Governments on a Collision Course

Governments in industrial countries the world over are on a collision course. In the past fifty years, they have increased spending dramatically so that it has reached almost ludicrous levels. Most of this spending has gone into creating a myriad of government programs. Each of these programs then takes on a life of its own, growing and constantly demanding yet more money to maintain its existence. This movement towards larger government seems almost irreversible, as it is a direct result of the manner in which government itself is constructed.
Most politicians and bureaucrats operate under one very simple although dreadfully misinformed theory, more money is the solution to any and all problems. This theory is so pervasive within government circles, that the amount of funds that a bureaucrat controls is directly related to his or her status. In other words, bureaucrats have a vested interest in constantly spending more of your money. Once a program has been established, its primary goal becomes spending every last penny that has been allocated to it. If the organization fails at such a simple task, rather than being rewarded for spending your money wisely, the director will receive a pay cut as his operation is scaled down and his budget reduced in the following years.
In contrast, if the director spends even more of your money than he was originally allowed, he will get a pay raise and promotion. Politicians will assume that obviously his organization must be up to some good as it spent so much money in the preceding year. It will then be expanded and given yet more money to spend in the following year. Thus, by following this simple little pattern, the bureaucrats of the world can assure themselves a steady stream of promotions and advancements as the organization that they work for slowly mushrooms underneath them. Whether or not the organization actually does anything useful becomes secondary to whether or not it can continue to expand and receive yet more funding.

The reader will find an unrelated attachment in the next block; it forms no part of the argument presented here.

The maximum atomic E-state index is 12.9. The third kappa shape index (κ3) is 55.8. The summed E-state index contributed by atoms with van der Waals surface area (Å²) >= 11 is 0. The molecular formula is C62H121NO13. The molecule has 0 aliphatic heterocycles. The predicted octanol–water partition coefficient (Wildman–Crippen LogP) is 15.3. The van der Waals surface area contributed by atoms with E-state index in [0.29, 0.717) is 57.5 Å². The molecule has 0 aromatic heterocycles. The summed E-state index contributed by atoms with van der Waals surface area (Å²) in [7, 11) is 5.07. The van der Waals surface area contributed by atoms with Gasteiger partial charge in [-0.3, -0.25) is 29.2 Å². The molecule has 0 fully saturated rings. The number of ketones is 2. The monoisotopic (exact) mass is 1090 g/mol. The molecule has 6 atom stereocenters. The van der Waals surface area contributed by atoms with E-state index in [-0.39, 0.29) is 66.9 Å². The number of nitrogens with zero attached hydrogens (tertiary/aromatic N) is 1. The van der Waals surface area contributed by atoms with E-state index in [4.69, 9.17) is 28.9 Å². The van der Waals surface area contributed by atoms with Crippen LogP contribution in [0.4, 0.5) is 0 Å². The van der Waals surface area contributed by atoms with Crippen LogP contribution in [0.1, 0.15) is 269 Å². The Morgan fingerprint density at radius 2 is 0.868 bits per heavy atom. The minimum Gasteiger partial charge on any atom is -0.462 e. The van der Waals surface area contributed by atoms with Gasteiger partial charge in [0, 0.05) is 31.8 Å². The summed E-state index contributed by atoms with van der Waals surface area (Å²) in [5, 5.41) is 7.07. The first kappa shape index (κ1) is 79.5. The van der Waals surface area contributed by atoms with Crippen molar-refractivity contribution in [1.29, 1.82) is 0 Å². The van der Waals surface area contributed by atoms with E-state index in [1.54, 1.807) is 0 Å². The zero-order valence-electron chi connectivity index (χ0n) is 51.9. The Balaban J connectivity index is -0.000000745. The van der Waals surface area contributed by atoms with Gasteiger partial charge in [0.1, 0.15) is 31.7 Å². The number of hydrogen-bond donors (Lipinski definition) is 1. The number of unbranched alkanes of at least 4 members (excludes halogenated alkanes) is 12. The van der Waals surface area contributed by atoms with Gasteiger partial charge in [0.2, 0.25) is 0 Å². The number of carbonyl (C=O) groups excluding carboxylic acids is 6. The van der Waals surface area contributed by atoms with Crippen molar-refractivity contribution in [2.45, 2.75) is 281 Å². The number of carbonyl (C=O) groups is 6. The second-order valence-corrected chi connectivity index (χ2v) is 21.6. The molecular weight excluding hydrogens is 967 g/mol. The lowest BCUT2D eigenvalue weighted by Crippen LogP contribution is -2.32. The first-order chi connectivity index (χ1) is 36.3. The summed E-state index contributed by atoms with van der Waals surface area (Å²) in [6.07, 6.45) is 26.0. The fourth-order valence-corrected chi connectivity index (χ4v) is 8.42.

Today, politics is regarded by those too lazy to work for a living as an easy way out. Politics is simply a profession and politicians speak of their careers as if the voting public does not even exist. Some of the worst crooks inhabit the US Congress. They have failed their office miserably. Where else can someone write 532 bad checks for over US $800,000 and not go to jail? It seems that most politicians of the day are only interested in the prestige of office. Furthermore, even when they do get the boot, they will not necessarily undergo a drop in living standards. Most former politicians take to lobbying, an industry in which they are able to earn even more money than when they were in office. Peddling influence and former political clout have paid for many mansions in and around such cities as Strasbourg, Brussels, Bonn, Geneva, Paris and of course the old standby, Washington, District of Columbia.